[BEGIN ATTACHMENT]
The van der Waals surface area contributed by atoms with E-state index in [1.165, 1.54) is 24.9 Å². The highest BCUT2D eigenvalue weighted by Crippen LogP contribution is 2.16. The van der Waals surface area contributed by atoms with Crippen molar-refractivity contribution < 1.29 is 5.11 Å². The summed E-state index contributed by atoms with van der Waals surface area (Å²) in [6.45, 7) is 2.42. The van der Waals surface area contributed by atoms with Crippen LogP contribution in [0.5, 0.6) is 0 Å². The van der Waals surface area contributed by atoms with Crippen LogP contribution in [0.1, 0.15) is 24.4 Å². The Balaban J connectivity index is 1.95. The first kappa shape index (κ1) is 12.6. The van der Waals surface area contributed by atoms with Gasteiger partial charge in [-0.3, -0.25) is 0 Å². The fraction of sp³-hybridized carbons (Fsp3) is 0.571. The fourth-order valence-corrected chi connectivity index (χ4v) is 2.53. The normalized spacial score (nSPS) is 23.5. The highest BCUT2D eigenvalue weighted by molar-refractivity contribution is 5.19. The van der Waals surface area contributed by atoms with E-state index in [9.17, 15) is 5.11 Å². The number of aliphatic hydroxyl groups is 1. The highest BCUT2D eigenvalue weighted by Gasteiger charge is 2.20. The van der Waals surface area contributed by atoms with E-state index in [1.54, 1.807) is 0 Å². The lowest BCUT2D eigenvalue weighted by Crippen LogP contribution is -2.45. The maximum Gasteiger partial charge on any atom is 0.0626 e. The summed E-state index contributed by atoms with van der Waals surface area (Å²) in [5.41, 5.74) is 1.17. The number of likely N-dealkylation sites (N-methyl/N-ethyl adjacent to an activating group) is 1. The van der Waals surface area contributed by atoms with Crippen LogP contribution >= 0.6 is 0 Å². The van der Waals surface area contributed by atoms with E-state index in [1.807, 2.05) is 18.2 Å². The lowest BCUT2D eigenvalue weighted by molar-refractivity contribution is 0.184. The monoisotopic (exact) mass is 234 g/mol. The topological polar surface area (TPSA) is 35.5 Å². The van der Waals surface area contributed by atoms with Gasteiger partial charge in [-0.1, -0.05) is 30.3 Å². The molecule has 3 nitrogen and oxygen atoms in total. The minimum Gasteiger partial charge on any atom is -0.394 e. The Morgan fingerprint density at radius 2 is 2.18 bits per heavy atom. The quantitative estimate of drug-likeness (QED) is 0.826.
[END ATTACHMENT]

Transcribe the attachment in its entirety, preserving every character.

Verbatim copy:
The van der Waals surface area contributed by atoms with E-state index in [1.165, 1.54) is 24.9 Å². The highest BCUT2D eigenvalue weighted by Crippen LogP contribution is 2.16. The van der Waals surface area contributed by atoms with Crippen molar-refractivity contribution < 1.29 is 5.11 Å². The summed E-state index contributed by atoms with van der Waals surface area (Å²) in [6.45, 7) is 2.42. The van der Waals surface area contributed by atoms with Crippen LogP contribution in [0.5, 0.6) is 0 Å². The van der Waals surface area contributed by atoms with Crippen LogP contribution in [0.1, 0.15) is 24.4 Å². The Balaban J connectivity index is 1.95. The first kappa shape index (κ1) is 12.6. The van der Waals surface area contributed by atoms with Gasteiger partial charge in [-0.3, -0.25) is 0 Å². The fraction of sp³-hybridized carbons (Fsp3) is 0.571. The fourth-order valence-corrected chi connectivity index (χ4v) is 2.53. The normalized spacial score (nSPS) is 23.5. The highest BCUT2D eigenvalue weighted by molar-refractivity contribution is 5.19. The van der Waals surface area contributed by atoms with E-state index in [9.17, 15) is 5.11 Å². The number of aliphatic hydroxyl groups is 1. The highest BCUT2D eigenvalue weighted by Gasteiger charge is 2.20. The van der Waals surface area contributed by atoms with E-state index in [1.54, 1.807) is 0 Å². The lowest BCUT2D eigenvalue weighted by Crippen LogP contribution is -2.45. The maximum Gasteiger partial charge on any atom is 0.0626 e. The summed E-state index contributed by atoms with van der Waals surface area (Å²) in [5.41, 5.74) is 1.17. The number of likely N-dealkylation sites (N-methyl/N-ethyl adjacent to an activating group) is 1. The van der Waals surface area contributed by atoms with Crippen LogP contribution >= 0.6 is 0 Å². The van der Waals surface area contributed by atoms with E-state index in [1.807, 2.05) is 18.2 Å². The lowest BCUT2D eigenvalue weighted by molar-refractivity contribution is 0.184. The monoisotopic (exact) mass is 234 g/mol. The topological polar surface area (TPSA) is 35.5 Å². The van der Waals surface area contributed by atoms with Gasteiger partial charge in [-0.1, -0.05) is 30.3 Å². The molecule has 3 nitrogen and oxygen atoms in total. The minimum Gasteiger partial charge on any atom is -0.394 e. The Morgan fingerprint density at radius 2 is 2.18 bits per heavy atom. The quantitative estimate of drug-likeness (QED) is 0.826.